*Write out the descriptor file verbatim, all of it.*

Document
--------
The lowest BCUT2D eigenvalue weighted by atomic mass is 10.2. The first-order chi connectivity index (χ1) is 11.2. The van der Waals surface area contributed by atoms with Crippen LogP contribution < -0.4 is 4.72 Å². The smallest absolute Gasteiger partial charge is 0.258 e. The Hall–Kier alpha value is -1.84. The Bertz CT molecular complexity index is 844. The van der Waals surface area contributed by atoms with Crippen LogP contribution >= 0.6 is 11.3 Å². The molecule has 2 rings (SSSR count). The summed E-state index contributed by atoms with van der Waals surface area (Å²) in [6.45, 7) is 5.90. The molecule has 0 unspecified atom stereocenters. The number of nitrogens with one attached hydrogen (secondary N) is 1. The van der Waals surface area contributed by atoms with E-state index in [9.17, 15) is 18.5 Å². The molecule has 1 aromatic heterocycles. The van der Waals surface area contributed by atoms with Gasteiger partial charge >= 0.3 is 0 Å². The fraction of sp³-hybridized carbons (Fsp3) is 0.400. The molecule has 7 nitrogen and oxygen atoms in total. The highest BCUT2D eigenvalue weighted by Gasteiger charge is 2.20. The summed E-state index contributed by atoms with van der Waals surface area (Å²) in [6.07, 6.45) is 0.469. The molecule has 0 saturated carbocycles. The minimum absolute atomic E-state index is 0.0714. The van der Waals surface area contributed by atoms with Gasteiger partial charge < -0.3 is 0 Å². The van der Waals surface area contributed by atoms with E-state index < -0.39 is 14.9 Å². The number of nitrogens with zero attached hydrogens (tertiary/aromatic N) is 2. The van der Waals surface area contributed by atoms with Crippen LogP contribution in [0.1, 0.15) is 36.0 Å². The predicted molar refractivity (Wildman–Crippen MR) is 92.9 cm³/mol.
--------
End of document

The lowest BCUT2D eigenvalue weighted by atomic mass is 10.2. The first-order chi connectivity index (χ1) is 11.2. The van der Waals surface area contributed by atoms with Crippen LogP contribution < -0.4 is 4.72 Å². The smallest absolute Gasteiger partial charge is 0.258 e. The Hall–Kier alpha value is -1.84. The Bertz CT molecular complexity index is 844. The van der Waals surface area contributed by atoms with Crippen LogP contribution >= 0.6 is 11.3 Å². The molecule has 2 rings (SSSR count). The summed E-state index contributed by atoms with van der Waals surface area (Å²) in [6.45, 7) is 5.90. The molecule has 0 unspecified atom stereocenters. The number of nitrogens with one attached hydrogen (secondary N) is 1. The van der Waals surface area contributed by atoms with E-state index in [9.17, 15) is 18.5 Å². The molecule has 1 aromatic heterocycles. The van der Waals surface area contributed by atoms with Gasteiger partial charge >= 0.3 is 0 Å². The fraction of sp³-hybridized carbons (Fsp3) is 0.400. The molecule has 7 nitrogen and oxygen atoms in total. The highest BCUT2D eigenvalue weighted by Gasteiger charge is 2.20. The summed E-state index contributed by atoms with van der Waals surface area (Å²) in [6.07, 6.45) is 0.469. The molecule has 0 saturated carbocycles. The minimum absolute atomic E-state index is 0.0714. The van der Waals surface area contributed by atoms with Gasteiger partial charge < -0.3 is 0 Å². The van der Waals surface area contributed by atoms with E-state index < -0.39 is 14.9 Å². The number of nitrogens with zero attached hydrogens (tertiary/aromatic N) is 2. The van der Waals surface area contributed by atoms with Crippen LogP contribution in [0.1, 0.15) is 36.0 Å². The predicted molar refractivity (Wildman–Crippen MR) is 92.9 cm³/mol.